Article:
"Excuse me, excuse me — no, I'm going to finish. I've never been treated like this in my lifetime and I won't have it. ... Please don't be so rude." — City Council President Jackie Clarkson at a District E town hall meeting in eastern New Orleans last week. Mayor Mitch Landrieu invited Clarkson and other city officials to the meeting, one in a series of town hall discussions on the 2012 city budget. The frustrated, mostly black crowd booed Clarkson when she entered and interrupted her as she defended her record in the east and her memories of growing up in the segregated 1940s and '50s.
"This city is on the best roll I've seen since I was a child," she said.
"For those of you who are also my age, is this not just like the '40s and '50s?"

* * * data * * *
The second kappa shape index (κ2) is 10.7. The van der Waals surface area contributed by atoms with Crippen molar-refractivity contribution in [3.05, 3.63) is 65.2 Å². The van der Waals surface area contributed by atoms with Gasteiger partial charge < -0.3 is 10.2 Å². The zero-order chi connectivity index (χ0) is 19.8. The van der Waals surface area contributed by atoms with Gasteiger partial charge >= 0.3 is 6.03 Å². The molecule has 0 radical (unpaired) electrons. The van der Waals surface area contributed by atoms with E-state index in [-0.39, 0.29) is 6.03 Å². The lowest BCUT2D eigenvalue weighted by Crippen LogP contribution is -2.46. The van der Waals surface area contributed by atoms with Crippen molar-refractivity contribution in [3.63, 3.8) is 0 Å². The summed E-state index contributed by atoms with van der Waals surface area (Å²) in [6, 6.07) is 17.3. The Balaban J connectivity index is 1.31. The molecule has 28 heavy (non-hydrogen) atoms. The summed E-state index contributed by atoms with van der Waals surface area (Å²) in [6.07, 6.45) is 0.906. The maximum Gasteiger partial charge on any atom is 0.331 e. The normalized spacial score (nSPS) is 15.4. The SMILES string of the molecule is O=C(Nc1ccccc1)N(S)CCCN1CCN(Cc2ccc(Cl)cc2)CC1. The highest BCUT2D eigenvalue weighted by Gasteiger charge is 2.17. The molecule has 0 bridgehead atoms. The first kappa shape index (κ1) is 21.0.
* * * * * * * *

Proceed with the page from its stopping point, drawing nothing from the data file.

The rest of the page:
"Teams of city employees will be dispatched throughout the city to photograph, count, log, remove and dispose of bandit signs and litter. Any bandit sign will be removed, disposed of, and the owner will receive a fine of $25 per sign, or $50 per sign if attached to a tree. Community service is possible for repeat offenders. Fines for littering and illegal dumping range from $150 to $5,000, with the possibility of community service and jail time for repeat offenders. These penalties are determined by the city's Municipal Court." — A release from the Sanitation Department explaining the city's new rules for "bandit" signs, effective immediately following an "amnesty" period ending Sept. 9.